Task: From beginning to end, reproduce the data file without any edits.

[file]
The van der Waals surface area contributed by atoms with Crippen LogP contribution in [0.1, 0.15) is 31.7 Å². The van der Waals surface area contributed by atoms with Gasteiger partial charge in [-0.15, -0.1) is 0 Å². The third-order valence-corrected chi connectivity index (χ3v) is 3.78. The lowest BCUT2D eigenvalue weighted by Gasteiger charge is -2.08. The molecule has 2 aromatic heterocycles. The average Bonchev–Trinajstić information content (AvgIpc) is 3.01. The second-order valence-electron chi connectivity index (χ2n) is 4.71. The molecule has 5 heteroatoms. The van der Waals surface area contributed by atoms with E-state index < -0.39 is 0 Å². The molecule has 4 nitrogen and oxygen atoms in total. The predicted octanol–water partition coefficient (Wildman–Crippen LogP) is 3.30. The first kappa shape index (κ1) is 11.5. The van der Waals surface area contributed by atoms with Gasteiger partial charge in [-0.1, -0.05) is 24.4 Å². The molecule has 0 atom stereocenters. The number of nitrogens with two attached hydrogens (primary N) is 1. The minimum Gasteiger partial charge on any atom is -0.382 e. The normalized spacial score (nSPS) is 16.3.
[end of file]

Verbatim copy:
The van der Waals surface area contributed by atoms with Crippen LogP contribution in [0.1, 0.15) is 31.7 Å². The van der Waals surface area contributed by atoms with Gasteiger partial charge in [-0.15, -0.1) is 0 Å². The third-order valence-corrected chi connectivity index (χ3v) is 3.78. The lowest BCUT2D eigenvalue weighted by Gasteiger charge is -2.08. The molecule has 2 aromatic heterocycles. The average Bonchev–Trinajstić information content (AvgIpc) is 3.01. The second-order valence-electron chi connectivity index (χ2n) is 4.71. The molecule has 5 heteroatoms. The van der Waals surface area contributed by atoms with E-state index < -0.39 is 0 Å². The molecule has 4 nitrogen and oxygen atoms in total. The predicted octanol–water partition coefficient (Wildman–Crippen LogP) is 3.30. The first kappa shape index (κ1) is 11.5. The van der Waals surface area contributed by atoms with Gasteiger partial charge in [-0.1, -0.05) is 24.4 Å². The molecule has 0 atom stereocenters. The number of nitrogens with two attached hydrogens (primary N) is 1. The minimum Gasteiger partial charge on any atom is -0.382 e. The normalized spacial score (nSPS) is 16.3.